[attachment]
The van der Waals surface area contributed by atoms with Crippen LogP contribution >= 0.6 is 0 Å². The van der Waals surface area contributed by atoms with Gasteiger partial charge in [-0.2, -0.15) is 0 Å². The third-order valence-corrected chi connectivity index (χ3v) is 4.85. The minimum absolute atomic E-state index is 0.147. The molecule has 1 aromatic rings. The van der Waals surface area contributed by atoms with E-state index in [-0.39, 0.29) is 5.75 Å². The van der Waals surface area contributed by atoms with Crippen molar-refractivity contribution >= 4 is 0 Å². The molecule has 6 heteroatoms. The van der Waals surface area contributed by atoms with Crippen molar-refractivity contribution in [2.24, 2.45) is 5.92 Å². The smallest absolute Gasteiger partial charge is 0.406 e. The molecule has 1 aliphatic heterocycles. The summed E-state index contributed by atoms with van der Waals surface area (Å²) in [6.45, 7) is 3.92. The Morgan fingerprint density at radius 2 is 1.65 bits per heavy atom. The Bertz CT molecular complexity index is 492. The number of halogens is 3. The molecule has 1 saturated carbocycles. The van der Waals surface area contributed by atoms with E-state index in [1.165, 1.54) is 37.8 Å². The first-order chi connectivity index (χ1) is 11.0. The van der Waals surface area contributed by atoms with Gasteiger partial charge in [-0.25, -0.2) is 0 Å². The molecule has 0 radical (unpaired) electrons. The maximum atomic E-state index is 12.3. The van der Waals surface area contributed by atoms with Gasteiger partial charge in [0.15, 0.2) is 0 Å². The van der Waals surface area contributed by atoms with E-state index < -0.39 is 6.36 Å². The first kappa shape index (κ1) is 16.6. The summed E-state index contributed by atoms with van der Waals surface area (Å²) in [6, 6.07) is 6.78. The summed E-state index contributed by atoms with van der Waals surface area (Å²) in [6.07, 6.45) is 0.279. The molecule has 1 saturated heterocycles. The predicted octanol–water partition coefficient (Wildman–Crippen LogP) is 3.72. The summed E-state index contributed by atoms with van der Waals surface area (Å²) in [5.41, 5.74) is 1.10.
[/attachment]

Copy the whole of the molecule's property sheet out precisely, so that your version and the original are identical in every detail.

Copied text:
The van der Waals surface area contributed by atoms with Crippen LogP contribution >= 0.6 is 0 Å². The van der Waals surface area contributed by atoms with Gasteiger partial charge in [-0.2, -0.15) is 0 Å². The third-order valence-corrected chi connectivity index (χ3v) is 4.85. The minimum absolute atomic E-state index is 0.147. The molecule has 1 aromatic rings. The van der Waals surface area contributed by atoms with E-state index in [-0.39, 0.29) is 5.75 Å². The van der Waals surface area contributed by atoms with Crippen molar-refractivity contribution >= 4 is 0 Å². The molecule has 6 heteroatoms. The van der Waals surface area contributed by atoms with Crippen molar-refractivity contribution in [2.24, 2.45) is 5.92 Å². The smallest absolute Gasteiger partial charge is 0.406 e. The molecule has 1 aliphatic heterocycles. The summed E-state index contributed by atoms with van der Waals surface area (Å²) in [6.45, 7) is 3.92. The Morgan fingerprint density at radius 2 is 1.65 bits per heavy atom. The Bertz CT molecular complexity index is 492. The number of halogens is 3. The molecule has 1 saturated carbocycles. The van der Waals surface area contributed by atoms with E-state index in [1.165, 1.54) is 37.8 Å². The first-order chi connectivity index (χ1) is 11.0. The van der Waals surface area contributed by atoms with Gasteiger partial charge in [-0.25, -0.2) is 0 Å². The molecule has 0 radical (unpaired) electrons. The maximum atomic E-state index is 12.3. The van der Waals surface area contributed by atoms with Gasteiger partial charge in [0.15, 0.2) is 0 Å². The van der Waals surface area contributed by atoms with E-state index < -0.39 is 6.36 Å². The first kappa shape index (κ1) is 16.6. The summed E-state index contributed by atoms with van der Waals surface area (Å²) in [6, 6.07) is 6.78. The summed E-state index contributed by atoms with van der Waals surface area (Å²) in [6.07, 6.45) is 0.279. The molecule has 1 saturated heterocycles. The predicted octanol–water partition coefficient (Wildman–Crippen LogP) is 3.72. The summed E-state index contributed by atoms with van der Waals surface area (Å²) in [5.41, 5.74) is 1.10.